In the summer of 1991 I was a normal kid. I did normal things. I had friends and a mother who loved me. I was just like you. Until the day my life was stolen. For eighteen years I was a prisoner. I was an object for someone to use and abuse. For eighteen years I was not allowed to speak my own name. I became a mother and was forced to be a sister. For eighteen years I survived an impossible situation. On August 26, 2009, I took my name back. My name is Jaycee Lee Dugard. I don’t think of myself as a victim. I survived. A Stolen Life is my story—in my own words, in my own way, exactly as I remember it. --- The pine cone is a symbol that represents the seed of a new beginning for me. To help facilitate new beginnings, with the support of animal-assisted therapy, the J A Y C Foundation provides support and services for the timely treatment of families recovering from abduction and the aftermath of traumatic experiences—families like my own who need to learn how to heal. In addition, the J A Y C Foundation hopes to facilitate awareness in schools about the important need to care for one another. Our motto is “Just Ask Yourself to . . . Care!” A portion of my proceeds from this memoir will be donated to The J A Y C Foundation Inc. www.thejaycfoundation.org
Summary of A Stolen Life by Jaycee Dugard | Includes Analysis Preview: A Stolen Life is a memoir by Jaycee Dugard, who was kidnapped at age 11 and held captive in a hidden backyard compound in Antioch, California, for 18 years. On June 10, 1991, in a small community near Lake Tahoe, a strange car approaches Jaycee as she is walking to the school bus. A man reaches out of the window, zaps Jaycee with a stun gun, and forces her into the back seat. He covers her with a blanket and she quickly loses consciousness. Upon waking at the man’s house, Jaycee is forced inside where the man instructs her to take a shower. In the shower, he shaves Jaycee’s underarm, leg, and pubic hair, and wraps her in a towel. The man leads Jaycee across his backyard through a gate and into a small, hidden room. There he handcuffs her and leaves her alone. This is just the beginning of Jaycee’s 18-year nightmare… PLEASE NOTE: This is summary and analysis of the book and NOT the original book. Inside this Instaread Summary of A Stolen Life by Jaycee Dugard | Includes Analysis · Summary of the Book · Important People · Character Analysis · Analysis of the Themes and Author’s Style About the Author With Instaread, you can get the key takeaways, summary and analysis of a book in 15 minutes. We read every chapter, identify the key takeaways and analyze them for your convenience. Visit our website at instaread.co.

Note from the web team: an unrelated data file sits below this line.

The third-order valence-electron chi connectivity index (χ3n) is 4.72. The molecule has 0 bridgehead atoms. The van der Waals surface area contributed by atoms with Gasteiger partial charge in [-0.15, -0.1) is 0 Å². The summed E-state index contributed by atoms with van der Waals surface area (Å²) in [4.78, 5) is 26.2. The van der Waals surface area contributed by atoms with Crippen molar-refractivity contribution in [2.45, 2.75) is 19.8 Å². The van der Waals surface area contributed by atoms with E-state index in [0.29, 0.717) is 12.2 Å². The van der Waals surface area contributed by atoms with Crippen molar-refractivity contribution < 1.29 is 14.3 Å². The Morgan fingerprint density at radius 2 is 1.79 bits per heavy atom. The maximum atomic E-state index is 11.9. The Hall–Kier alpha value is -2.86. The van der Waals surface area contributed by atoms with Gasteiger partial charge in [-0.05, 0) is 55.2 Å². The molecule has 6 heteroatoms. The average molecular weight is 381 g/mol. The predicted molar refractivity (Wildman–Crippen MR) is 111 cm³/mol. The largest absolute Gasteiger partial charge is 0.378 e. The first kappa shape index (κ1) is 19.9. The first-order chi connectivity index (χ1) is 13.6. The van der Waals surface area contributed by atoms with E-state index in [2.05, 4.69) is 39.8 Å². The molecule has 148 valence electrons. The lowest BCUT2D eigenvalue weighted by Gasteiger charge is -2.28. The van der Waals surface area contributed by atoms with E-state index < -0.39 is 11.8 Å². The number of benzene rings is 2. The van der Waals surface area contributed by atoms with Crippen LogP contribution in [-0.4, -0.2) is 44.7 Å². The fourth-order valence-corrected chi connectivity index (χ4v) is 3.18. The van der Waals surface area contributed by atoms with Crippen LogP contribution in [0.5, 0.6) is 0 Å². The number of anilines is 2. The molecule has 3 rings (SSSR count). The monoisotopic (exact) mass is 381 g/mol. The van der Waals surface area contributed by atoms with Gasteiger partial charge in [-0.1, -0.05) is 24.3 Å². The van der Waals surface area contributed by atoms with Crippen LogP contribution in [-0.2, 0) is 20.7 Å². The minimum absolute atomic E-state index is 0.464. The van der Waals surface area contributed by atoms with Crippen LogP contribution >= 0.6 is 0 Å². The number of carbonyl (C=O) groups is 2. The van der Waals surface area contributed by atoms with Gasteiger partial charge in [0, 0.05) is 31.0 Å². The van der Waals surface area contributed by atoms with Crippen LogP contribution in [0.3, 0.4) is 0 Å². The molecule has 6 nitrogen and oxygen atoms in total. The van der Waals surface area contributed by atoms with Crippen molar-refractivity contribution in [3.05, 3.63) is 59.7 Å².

In 1758 in Scotland, teenaged Jamesina MacKenzie finds her courage and resolution severely tested when she is abducted by "spiriters" and, after a harrowing voyage across the Atlantic, sold as a bond slave to a Virginia planter.
Emma Donoghue's Room (2010) and Jaycee Dugard's A Stolen Life (2011) are perhaps the first in the history of the American captivity narrative to be the stories of children in captivity, narrated by child captives in child-like narrative voices. They highlight a component of the captivity narrative most critics have neglected: trauma. Trauma and its literary and cultural power are amplified in narratives in which children's voices relate children's experiences of captivity. To addresses this under-analyzed aspect of the captivity narrative, I read Room and A Stolen Life through the lens of trauma theory for the ways they extend the genre, create a space for resolution through narrative, and are written into a space created by readers' desire for resolution. This reading will help to explain the contemporary American cultural fascination with Room and A Stolen Life while shedding light on the importance of understanding trauma in captivity narratives.
The Stolen Life of a Cheerful Man explores the contentious yet universal themes of intolerance and understanding, discrimination and acceptance, violence and forgiveness. Dimitris Politis plunges boldly into the reality of contemporary Ireland, but from his own Greek perspective, creating an extraordinary mirror between the two countries, where glittering Aegean waves are crowned by Atlantic rainbows. The reader is drawn into the story through its exciting twists and turns, interlinked throughout by a fast cinematographic pace. An excellent contemporary example of black fiction, the novel voices a loud protest against social and historical stereotypes and warns of how intolerance and ignorance can lead to disaster. In today s world, where countless countries are mired in financial crisis and where many forget the importance of tolerance and acceptance of their fellow human beings, the author cleverly reminds us that difference and diversity are universally present, shaping our world. This unique novel prompts us to remember that we are all born different and grow up differently, making each of us special in our own way, whatever our circumstances. "